Thursday, 15 July 2021 20:53

STATE NARCOTICS AGENCY ARRESTS FENTANYL TRAFFICKER, SEIZES QUARTER-MILLION DOLLAR COUNTERFEIT PILL SHIPMENT Featured

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An Oklahoma City Fentanyl trafficker has been arrested and nearly $250,000 worth of counterfeit Oxycodone has been seized as part of an ongoing investigation by the Oklahoma Bureau of Narcotics (OBN). Agency Spokesman Mark Woodward says Glenvert Lavell Jones Jr. (DOB 11/28/1993) was arrested on July 7th at his residence in Oklahoma City on charges of Distribution and Trafficking of Controlled Substances.

“OBN’s Anti-Heroin Task Force has been investigating nearly two-dozen deaths over the past 15 months across the state tied to counterfeit Oxycodone. During their investigation, Jones was identified by OBN Agents as a major supplier of these fake pills laced with Fentanyl. He was arrested last week after receiving and attempting to distribute a shipment of 7,900 Fentanyl pills worth nearly a quarter-million dollars on the streets. Agents also seized nearly 1,000 Percocet tablets and a firearm from the defendant.” ---OBN Spokesman Mark Woodward

Woodward says Fentanyl is a powerful and cheap drug that can be 100 to 1,000 times more potent than Morphine or heroin.

1000 Percocet pills being sold by same dealer who sold counterfeit Oxy

“It is often purchased on the black market by drug organizations who use it as a filler in heroin or press the powder into pills that resemble legitimate U.S. pharmaceuticals. The pills are blue in color and stamped to look like 30 milligram Oxycodone. Side-by-side, it would be hard for anyone to tell the difference.” ---Mark Woodward, OBN Spokesman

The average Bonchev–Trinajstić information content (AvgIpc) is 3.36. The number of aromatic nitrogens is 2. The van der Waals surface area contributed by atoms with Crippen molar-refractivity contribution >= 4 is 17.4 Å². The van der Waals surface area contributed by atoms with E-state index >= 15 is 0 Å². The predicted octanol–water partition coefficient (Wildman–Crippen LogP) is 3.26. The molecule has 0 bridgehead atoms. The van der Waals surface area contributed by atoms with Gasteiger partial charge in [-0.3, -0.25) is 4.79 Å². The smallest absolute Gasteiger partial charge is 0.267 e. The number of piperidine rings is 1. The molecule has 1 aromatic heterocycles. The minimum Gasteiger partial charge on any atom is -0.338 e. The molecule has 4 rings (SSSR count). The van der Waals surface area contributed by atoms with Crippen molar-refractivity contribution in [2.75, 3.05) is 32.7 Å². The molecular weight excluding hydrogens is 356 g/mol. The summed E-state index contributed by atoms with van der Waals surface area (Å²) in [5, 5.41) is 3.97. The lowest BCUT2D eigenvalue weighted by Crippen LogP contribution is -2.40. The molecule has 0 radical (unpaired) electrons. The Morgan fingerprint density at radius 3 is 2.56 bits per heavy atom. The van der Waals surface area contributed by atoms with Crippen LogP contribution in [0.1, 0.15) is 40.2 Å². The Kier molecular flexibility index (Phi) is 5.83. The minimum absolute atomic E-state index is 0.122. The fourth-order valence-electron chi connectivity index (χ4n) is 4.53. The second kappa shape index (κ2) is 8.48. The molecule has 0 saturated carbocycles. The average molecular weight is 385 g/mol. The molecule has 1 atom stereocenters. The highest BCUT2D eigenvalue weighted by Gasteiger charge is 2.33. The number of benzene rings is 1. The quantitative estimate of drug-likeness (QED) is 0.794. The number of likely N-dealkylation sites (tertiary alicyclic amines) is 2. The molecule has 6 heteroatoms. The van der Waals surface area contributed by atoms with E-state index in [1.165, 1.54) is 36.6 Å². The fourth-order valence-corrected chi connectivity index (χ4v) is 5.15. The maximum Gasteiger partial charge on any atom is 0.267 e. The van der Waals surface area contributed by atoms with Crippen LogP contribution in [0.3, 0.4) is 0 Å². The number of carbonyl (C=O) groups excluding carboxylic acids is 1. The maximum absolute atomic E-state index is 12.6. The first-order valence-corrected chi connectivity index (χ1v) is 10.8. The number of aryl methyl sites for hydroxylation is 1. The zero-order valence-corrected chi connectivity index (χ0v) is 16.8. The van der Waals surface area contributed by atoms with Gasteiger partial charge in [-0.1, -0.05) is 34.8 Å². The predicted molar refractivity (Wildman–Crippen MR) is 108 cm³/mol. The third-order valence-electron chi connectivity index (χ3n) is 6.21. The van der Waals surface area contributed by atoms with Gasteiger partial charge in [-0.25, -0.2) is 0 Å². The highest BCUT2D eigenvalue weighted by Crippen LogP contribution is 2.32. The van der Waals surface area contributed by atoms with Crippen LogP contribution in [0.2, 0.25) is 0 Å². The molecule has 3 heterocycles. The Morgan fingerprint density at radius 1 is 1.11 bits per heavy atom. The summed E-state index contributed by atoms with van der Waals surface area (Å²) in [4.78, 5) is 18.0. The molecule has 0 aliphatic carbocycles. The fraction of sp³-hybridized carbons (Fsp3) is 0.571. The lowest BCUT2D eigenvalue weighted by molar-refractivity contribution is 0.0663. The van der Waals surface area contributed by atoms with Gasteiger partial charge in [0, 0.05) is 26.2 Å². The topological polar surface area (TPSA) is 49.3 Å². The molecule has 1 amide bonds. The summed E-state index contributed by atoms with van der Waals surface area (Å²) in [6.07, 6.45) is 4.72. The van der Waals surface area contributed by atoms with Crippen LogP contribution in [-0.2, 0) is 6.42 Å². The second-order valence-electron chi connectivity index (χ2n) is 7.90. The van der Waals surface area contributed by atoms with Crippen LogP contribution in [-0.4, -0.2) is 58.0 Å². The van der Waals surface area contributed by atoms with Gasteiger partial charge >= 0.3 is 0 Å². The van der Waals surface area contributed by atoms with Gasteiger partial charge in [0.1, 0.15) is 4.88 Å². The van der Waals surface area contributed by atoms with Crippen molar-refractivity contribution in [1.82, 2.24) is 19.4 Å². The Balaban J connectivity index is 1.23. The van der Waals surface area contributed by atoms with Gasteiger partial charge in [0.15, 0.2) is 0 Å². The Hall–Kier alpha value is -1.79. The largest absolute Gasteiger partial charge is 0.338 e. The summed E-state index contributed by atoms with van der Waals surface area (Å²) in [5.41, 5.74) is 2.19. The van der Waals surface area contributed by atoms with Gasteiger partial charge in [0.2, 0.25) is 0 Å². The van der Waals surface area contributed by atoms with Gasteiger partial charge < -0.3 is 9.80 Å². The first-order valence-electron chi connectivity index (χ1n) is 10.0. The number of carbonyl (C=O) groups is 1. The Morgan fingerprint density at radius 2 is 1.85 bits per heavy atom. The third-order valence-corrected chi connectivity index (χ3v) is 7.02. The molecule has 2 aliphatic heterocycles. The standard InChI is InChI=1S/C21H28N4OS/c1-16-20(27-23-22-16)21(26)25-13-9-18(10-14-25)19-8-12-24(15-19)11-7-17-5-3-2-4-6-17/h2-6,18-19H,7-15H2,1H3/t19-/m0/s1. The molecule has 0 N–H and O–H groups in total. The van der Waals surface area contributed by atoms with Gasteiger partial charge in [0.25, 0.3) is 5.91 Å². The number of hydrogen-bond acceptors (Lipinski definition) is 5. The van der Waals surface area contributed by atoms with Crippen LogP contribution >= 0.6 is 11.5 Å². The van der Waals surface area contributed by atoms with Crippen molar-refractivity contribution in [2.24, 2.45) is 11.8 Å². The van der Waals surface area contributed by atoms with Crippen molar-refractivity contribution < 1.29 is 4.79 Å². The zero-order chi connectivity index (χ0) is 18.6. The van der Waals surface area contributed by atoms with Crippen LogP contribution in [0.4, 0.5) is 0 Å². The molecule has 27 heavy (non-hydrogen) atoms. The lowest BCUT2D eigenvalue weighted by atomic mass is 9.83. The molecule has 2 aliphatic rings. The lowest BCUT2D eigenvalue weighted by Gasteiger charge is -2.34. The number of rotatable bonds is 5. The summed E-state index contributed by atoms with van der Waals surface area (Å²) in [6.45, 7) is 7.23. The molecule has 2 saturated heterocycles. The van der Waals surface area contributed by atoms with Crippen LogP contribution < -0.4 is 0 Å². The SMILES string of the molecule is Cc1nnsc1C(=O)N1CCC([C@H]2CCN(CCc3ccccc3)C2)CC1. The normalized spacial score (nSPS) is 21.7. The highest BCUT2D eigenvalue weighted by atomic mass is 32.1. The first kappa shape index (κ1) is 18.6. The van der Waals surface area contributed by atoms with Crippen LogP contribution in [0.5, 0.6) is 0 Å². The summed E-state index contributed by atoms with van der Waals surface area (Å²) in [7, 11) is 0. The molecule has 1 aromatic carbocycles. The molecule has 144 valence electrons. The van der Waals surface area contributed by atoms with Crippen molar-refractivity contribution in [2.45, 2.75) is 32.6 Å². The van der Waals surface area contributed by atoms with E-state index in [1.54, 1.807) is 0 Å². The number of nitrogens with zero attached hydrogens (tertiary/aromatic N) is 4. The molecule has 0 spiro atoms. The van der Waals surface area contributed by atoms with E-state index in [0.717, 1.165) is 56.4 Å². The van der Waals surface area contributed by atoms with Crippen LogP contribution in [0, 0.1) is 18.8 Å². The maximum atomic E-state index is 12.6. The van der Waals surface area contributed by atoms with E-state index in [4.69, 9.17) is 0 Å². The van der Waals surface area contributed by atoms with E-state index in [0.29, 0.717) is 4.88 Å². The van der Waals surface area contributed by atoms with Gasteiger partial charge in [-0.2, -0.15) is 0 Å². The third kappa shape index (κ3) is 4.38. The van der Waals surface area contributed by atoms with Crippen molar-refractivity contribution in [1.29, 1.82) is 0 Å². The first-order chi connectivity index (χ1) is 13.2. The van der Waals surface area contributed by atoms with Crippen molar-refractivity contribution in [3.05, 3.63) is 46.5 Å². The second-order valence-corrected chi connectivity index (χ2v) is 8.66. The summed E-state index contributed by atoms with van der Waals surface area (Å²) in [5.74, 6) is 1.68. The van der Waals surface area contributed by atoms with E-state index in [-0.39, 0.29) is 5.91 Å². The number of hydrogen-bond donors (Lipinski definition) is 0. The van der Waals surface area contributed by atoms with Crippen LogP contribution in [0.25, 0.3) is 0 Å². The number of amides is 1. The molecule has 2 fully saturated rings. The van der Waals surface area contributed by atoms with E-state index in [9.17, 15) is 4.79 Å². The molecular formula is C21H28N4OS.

Since May of 2020, OBN has arrested nine people who have been charged in connection to deaths from these counterfeit Oxycodone pills.

7900 Counterfeit Oxycodone M30 pills containing black market fentanyl

“While they resemble pharmaceutical-grade pills, these are mass-produced by criminal drug trafficking organizations and smuggled into the United States where they are sold on the streets by local dealers who have little knowledge about the drug’s potency. We are concerned because these pills are continuing to circulate in communities across Oklahoma and we could see additional overdose victims.” ---Donnie Anderson, OBN Director

Anyone with information about this case is encouraged to contact OBN’s Anti-Heroin Task Force at 1-800-522-8031. All tips can remain anonymous.